(Updated 10:25 p.m.)
Many reasons have been discussed for the Orioles’ June turnaround, but one of the biggest has been a revitalization away from Camden Yards.
Upon losing their fifth straight game and dropping their third in a row in Houston on June 3, the Orioles had not only fallen a season-low six games below .500 but sported an 8-17 record on the road, tied for the second-worst mark in the majors. A 3-2 victory over the Astros the following afternoon started a run of 14 wins in 18 games that continued with a 6-4 victory over Boston at Fenway Park on Tuesday night.
Their current 15-20 road record is still no shining achievement, but the Orioles have won seven of their last 10 away from home including this past weekend’s important series win against Toronto at Rogers Centre, a place where they were swept in April.
The Orioles entered Tuesday tied with Kansas City for the second-best home record in the American League at 22-13, but continued improvement on the road will be critical to their ability to contend in the tight AL East. In running away with their first division title in 17 years last season, manager Buck Showalter’s club sported a 46-35 record on the road, which was tied for second in the AL.
You can simply look at the previous three seasons to see how critical road performance has been to the Orioles’ postseason aspirations. In making trips to the playoffs in 2012 and 2014, the Orioles sported matching 46-35 regular-season records away from Camden Yards. Two years ago, they finished a strong 46-35 at home, but an underwhelming 39-42 road record led to an 85-77 mark and third place in the AL East.
July will bring a major test to the Orioles’ mettle as they’ll play 15 of 22 games on the road.
Pondering Schoop and Flaherty
After beginning his rehab assignment going 1-for-11 in his first three games for Double-A Bowie, second baseman Jonathan Schoop exploded Monday night with a home run and two doubles.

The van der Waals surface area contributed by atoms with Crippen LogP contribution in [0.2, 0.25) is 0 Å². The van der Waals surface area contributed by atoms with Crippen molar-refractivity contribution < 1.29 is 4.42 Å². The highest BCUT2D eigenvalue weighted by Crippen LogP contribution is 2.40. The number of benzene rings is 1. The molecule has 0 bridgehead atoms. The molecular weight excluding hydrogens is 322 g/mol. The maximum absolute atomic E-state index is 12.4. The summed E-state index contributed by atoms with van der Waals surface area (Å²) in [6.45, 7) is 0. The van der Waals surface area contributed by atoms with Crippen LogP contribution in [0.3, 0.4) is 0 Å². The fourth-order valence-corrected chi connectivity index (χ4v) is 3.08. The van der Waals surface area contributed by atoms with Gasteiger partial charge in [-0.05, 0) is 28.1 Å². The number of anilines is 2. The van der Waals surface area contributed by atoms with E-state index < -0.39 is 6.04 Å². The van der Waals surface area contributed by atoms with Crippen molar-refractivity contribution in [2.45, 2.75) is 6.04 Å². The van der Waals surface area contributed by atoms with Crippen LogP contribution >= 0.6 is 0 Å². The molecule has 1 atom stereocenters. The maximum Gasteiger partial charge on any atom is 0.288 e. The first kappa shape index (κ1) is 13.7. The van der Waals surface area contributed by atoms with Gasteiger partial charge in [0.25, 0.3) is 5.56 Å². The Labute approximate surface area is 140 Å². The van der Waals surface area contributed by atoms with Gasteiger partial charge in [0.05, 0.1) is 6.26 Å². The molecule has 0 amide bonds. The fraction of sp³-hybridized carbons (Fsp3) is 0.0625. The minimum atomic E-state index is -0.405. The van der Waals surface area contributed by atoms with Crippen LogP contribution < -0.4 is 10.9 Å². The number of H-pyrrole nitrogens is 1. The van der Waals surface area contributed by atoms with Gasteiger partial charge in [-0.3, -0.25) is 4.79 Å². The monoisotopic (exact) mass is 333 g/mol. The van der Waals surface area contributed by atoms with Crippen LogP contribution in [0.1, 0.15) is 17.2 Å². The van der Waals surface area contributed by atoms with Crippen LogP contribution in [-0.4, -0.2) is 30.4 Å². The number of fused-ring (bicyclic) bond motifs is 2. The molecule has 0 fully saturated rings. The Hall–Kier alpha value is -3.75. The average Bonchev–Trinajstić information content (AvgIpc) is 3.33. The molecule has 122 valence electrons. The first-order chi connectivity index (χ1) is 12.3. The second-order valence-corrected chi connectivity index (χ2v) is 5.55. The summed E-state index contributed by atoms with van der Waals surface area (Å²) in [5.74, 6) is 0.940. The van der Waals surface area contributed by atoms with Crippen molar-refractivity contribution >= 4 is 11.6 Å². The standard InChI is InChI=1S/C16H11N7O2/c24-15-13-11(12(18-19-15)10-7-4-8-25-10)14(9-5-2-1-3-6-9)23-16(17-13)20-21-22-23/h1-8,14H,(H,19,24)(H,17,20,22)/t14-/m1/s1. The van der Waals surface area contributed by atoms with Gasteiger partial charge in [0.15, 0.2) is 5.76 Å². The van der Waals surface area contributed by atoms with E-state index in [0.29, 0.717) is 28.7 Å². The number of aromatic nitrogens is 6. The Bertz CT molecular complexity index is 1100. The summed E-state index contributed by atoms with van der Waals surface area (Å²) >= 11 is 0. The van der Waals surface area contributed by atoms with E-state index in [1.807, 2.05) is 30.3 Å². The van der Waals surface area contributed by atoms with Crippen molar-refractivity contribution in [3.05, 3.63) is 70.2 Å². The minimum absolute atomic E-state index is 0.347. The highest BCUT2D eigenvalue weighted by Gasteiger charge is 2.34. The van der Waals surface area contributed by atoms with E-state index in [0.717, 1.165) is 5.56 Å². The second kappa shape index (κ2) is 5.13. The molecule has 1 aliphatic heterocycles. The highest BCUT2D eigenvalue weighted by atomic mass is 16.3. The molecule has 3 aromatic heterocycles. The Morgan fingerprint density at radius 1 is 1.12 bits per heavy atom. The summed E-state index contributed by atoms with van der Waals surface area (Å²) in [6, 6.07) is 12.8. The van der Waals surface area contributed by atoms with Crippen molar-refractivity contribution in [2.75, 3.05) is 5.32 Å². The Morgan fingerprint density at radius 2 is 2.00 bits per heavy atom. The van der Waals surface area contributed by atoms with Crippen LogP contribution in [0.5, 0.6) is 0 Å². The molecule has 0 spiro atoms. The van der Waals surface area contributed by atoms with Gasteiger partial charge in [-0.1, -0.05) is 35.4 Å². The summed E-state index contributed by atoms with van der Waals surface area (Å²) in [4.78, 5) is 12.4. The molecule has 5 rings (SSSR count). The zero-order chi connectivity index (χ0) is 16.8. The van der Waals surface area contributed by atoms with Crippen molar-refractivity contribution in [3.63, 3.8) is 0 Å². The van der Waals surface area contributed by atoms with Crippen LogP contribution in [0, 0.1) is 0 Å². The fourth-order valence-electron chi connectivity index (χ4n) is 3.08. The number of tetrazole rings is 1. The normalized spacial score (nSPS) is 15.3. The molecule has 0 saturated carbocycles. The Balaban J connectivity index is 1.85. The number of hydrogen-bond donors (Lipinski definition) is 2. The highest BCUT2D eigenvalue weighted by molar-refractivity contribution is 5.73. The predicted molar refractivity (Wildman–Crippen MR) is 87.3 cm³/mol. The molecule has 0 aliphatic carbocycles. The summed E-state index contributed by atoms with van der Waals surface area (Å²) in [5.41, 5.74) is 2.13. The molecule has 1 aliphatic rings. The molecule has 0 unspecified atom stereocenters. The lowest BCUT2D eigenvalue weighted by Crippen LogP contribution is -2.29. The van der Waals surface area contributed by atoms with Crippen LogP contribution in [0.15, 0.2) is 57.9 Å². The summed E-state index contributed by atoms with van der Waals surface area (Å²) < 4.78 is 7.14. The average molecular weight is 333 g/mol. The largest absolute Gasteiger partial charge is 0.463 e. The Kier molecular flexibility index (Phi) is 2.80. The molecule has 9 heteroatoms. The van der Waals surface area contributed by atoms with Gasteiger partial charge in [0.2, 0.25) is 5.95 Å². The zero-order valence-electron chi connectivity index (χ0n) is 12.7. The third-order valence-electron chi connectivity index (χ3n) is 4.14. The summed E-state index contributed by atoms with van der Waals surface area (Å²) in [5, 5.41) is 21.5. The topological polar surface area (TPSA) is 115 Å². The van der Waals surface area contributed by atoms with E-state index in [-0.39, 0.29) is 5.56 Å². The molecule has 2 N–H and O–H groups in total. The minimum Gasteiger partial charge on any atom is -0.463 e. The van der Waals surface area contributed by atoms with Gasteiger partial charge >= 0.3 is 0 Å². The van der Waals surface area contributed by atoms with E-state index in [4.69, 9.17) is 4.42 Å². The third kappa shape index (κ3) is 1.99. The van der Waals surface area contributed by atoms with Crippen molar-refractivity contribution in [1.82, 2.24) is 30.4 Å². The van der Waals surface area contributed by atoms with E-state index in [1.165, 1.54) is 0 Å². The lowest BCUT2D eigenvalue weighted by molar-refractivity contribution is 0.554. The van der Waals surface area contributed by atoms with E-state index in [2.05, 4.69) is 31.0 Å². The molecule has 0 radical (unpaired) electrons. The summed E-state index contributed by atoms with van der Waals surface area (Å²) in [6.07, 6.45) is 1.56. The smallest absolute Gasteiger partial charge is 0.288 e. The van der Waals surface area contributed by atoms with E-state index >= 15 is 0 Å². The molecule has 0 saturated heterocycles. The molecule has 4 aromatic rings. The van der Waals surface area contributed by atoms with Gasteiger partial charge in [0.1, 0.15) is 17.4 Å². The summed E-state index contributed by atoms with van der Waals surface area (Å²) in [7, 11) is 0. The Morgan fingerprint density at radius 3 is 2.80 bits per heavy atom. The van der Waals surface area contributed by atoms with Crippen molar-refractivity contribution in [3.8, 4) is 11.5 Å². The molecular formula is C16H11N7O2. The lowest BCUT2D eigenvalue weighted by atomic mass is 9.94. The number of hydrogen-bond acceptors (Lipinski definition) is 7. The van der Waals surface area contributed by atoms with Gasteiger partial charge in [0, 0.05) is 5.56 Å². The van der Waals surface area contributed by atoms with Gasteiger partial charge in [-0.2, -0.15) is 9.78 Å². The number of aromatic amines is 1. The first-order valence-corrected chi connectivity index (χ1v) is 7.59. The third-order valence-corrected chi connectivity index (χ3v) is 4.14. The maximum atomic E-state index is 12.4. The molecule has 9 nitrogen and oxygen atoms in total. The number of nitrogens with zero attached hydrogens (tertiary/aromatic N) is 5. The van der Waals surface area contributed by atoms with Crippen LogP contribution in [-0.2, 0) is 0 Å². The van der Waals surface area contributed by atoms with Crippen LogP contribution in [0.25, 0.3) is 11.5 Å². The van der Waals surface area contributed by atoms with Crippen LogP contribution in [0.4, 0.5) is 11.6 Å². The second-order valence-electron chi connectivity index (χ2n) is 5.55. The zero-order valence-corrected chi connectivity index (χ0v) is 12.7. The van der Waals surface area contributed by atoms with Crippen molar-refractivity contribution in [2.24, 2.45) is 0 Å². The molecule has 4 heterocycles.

The Orioles have made sure that Schoop has taken his time in rehabbing a right knee injury suffered in mid-April, but the 23-year-old’s return and potential will be welcomed at the bottom of the lineup. What this means for Ryan Flaherty remains to be seen, however, as he had a very solid .744 on-base plus slugging percentage entering Tuesday.
Schoop clearly possesses more upside, but it wouldn’t be surprising to see Showalter continue to give the 28-year-old Flaherty some playing time as he can spell the young second baseman as well as veteran shortstop J.J. Hardy to keep them fresh. With Hardy’s well-documented back issues and Schoop’s knee, Flaherty should continue to receive at least two or three starts per week.
And he deserves it with his improvement at the plate this season.
Another outfield option on the horizon?
As the Orioles ponder how to figure out a crowded outfield picture, another potential option at Triple-A Norfolk has begun emerging recently.
Dariel Alvarez has been on the organization’s radar for quite some time, but the 26-year-old Cuban outfielder has collected multiple hits in 11 of his last 14 games entering Tuesday. Over that time, the right-hander is batting .410 with four home runs, five doubles, and 12 RBIs over 61 at-bats.
A call-up probably isn’t imminent with the 25-man roster already too crowded, but Alvarez possesses an electric throwing arm and has improved his average to .282 with 11 homers, 38 RBIs, and a .761 OPS. If he continues his recent trend at the plate, the Orioles will certainly be tempted to take a look at him in the second half of the season.
All-Star Game voting fix
Much has been said — including from this writer — about the All-Star Game voting that currently features seven Kansas City Royals in line to start for the AL, but ESPN’s Jayson Stark pointed out one of the biggest — and easily correctable — problems with the system.
A simple visit to the voting website illustrates how one can mindlessly vote for every player on their favorite club by simply clicking the team’s logo at the top of the page. If you give people an excuse to be lazy, many will take the bait to save even a minute or two of time.
To be clear, the Royals, Orioles, or any major league team can campaign for their players to be All-Star selections as much as they’d like, but can we at least make homers hellbent on only voting for their own players — in Kansas City or anywhere — to put in some effort by voting manually for each position?
At the very least, this would force fans to look at other names in the process, which isn’t too much to ask if we’re going to let them vote for the players participating in a contest that determines home-field advantage in the World Series.